weights] of the classifier.
Validation set:
A set of examples used to tune the parameters [i.e., architecture, not
weights] of a classifier, for example to choose the number of hidden
units in a neural network.
Test set:
A set of examples used only to assess the performance [generalization] of
a fully-specified classifier.

The literature on machine learning often reverses the meaning of
"validation" and "test" sets. This is the most blatant example of the
terminological confusion that pervades artificial intelligence research.

The crucial point is that a test set, by the standard definition in the NN
literature, is never used to choose among two or more networks, so that the
error on the test set provides an unbiased estimate of the generalization
error (assuming that the test set is representative of the population,
etc.). Any data set that is used to choose the best of two or more networks
is, by definition, a validation set, and the error of the chosen network on
the validation set is optimistically biased.

There is a problem with the usual distinction between training and
validation sets. Some training approaches, such as early stopping, require a
validation set, so in a sense, the validation set is used for training.
Other approaches, such as maximum likelihood, do not inherently require a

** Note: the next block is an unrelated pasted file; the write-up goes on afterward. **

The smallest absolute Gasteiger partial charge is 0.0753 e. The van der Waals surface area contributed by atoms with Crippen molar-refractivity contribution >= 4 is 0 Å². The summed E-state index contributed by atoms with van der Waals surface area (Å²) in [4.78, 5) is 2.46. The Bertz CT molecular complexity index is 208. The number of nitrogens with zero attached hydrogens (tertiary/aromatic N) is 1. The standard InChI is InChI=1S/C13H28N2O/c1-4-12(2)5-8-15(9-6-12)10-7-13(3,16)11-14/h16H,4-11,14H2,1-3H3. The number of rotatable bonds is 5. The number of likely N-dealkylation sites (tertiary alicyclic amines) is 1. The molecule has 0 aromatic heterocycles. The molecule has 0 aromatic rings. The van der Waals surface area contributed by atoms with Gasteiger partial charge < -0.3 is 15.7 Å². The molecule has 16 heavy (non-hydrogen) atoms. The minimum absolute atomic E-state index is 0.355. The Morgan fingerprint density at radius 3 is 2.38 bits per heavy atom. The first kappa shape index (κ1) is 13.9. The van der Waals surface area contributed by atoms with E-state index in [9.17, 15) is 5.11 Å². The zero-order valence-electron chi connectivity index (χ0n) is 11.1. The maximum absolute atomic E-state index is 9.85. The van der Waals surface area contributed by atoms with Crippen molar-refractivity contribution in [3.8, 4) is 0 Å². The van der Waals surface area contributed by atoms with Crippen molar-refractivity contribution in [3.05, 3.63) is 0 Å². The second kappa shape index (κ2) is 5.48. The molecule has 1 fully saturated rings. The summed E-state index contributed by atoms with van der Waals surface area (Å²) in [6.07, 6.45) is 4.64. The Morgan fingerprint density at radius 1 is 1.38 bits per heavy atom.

validation set. So the "training" set for maximum likelihood might encompass
both the "training" and "validation" sets for early stopping. Greg Heath has
suggested the term "design" set be used for cases that are used solely to
adjust the weights in a network, while "training" set be used to encompass
both design and validation sets. There is considerable merit to this
suggestion, but it has not yet been widely adopted.

But things can get more complicated. Suppose you want to train nets with 5
,10, and 20 hidden units using maximum likelihood, and you want to train
nets with 20 and 50 hidden units using early stopping. You also want to use
a validation set to choose the best of these various networks. Should you
use the same validation set for early stopping that you use for the final
network choice, or should you use two separate validation sets? That is, you
could divide the sample into 3 subsets, say A, B, C and proceed as follows:

o Do maximum likelihood using A.
o Do early stopping with A to adjust the weights and B to decide when to
stop (this makes B a validation set).
o Choose among all 3 nets trained by maximum likelihood and the 2 nets
trained by early stopping based on the error computed on B (the
validation set).
o Estimate the generalization error of the chosen network using C (the test
set).

Or you could divide the sample into 4 subsets, say A, B, C, and D and
proceed as follows: